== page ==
We are up to our ears with packing tape, boxes, bubble wrap and sharpie markers at the moment. As we prepare to move to Ohio in 5 days, our house looks the part. Today as I was packing up my kitchen, I gave myself some excellent advice... I'm not the only one who does that right? Internal monologues are kind of a specialty of mine.
Any way, as I was individually wrapping and packing up several glass vases, I thought to myself, "I should label this box as one not to unpack." You see, we are hoping to eventually buy a house in our new city, which would mean we will eventually have to pack everything back up again from the rental home we are moving into and move it all. Again. So as I was packing up all of my vases, I had this "genius" thought that I'd save myself the trouble of unpacking and repacking that particular box. Vases, I thought, are non-essential items. If we just unpack the essentials, there will be less to repack when we do buy a house. Pretty smart, I know.
Here's the deal though. My internal monologue turned into an internal dialogue and another voice rose up inside me to fight back against the pragmatist. This voice said, "Don't you dare leave those vases packed! Why in the world would your husband bring you flowers if you don't have anything to put them in?! Don't you want flowers?!" Oh, I do! I do want flowers! Fresh flowers are something I've had far too few of in my home over the years.
That thought led me to another simple and obvious thought - How many times do I miss out on blessings in my life because I don't want to put in a little extra effort? Unpacking and repacking the box of vases and finding somewhere to put them in the rental house will take a few minutes of time and energy, but seeing fresh flowers on my kitchen table over the next year will bring many days worth of pleasure.
As I pondered that, another less simple, and less obvious thought dawned on me. How many blessings has God been prepared to give me, that I have inadvertently failed to receive because I had safely packed away the very vessel I would need to hold them? How many friendships has He been willing to prosper in my life that I refused to pursue because I kept my time safely packed away? How many times has He been willing to bless my generosity only to have me keep my money safely packed away when I could have given it freely? How many times has He had a Word to speak into my heart and mind that would have brought encouragement and growth, but I kept my Bible safely packed away on a shelf?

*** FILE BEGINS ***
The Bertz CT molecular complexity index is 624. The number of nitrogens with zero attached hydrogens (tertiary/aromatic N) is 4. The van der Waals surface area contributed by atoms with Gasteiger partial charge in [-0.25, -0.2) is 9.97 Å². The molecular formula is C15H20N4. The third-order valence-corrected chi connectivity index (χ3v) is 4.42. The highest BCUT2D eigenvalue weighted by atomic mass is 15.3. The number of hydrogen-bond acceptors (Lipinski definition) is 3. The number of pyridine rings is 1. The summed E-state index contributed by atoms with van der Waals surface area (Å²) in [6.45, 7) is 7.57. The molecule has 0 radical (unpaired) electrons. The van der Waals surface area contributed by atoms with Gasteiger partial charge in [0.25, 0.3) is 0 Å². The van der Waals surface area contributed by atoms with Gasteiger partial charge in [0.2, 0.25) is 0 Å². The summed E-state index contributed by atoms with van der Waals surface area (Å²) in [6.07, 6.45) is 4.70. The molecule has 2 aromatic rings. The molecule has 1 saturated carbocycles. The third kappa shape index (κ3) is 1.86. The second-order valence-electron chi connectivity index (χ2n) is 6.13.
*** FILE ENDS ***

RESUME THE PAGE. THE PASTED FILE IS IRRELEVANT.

You better believe that when we start unpacking boxes at our new home in Ohio in a few days, I'm going to unpack those vases! More than that though, I pray that God will help me to remember that He has a plan to bring beautiful things into my life as well as my home, and that I need to be ready to receive those as well.
Don't leave your vases packed! Lesson learned.
I am currently reading the autobiography of Helen Keller. I am barely 100 pages in and I have already become enthralled with the world and life of this remarkable woman who lost both her hearing and sight at the age of 18 months (due to illness).
Before language had been fully developed in her mind, she was thrust into a world where her only means of interpreting the stuff of life would be her sense of touch, taste, smell and imagination. She couldn't see the love in her parents eyes or hear their words of affection. Their identity in her life became an amalgam of how they smelled, what they did for her and exposed her to, and how they touched her. She had no way of expressing her needs and wants other than crude pantomime, and she had no way of contemplating anything that wasn't concretely observable through her remaining senses. Talk about a dark existence.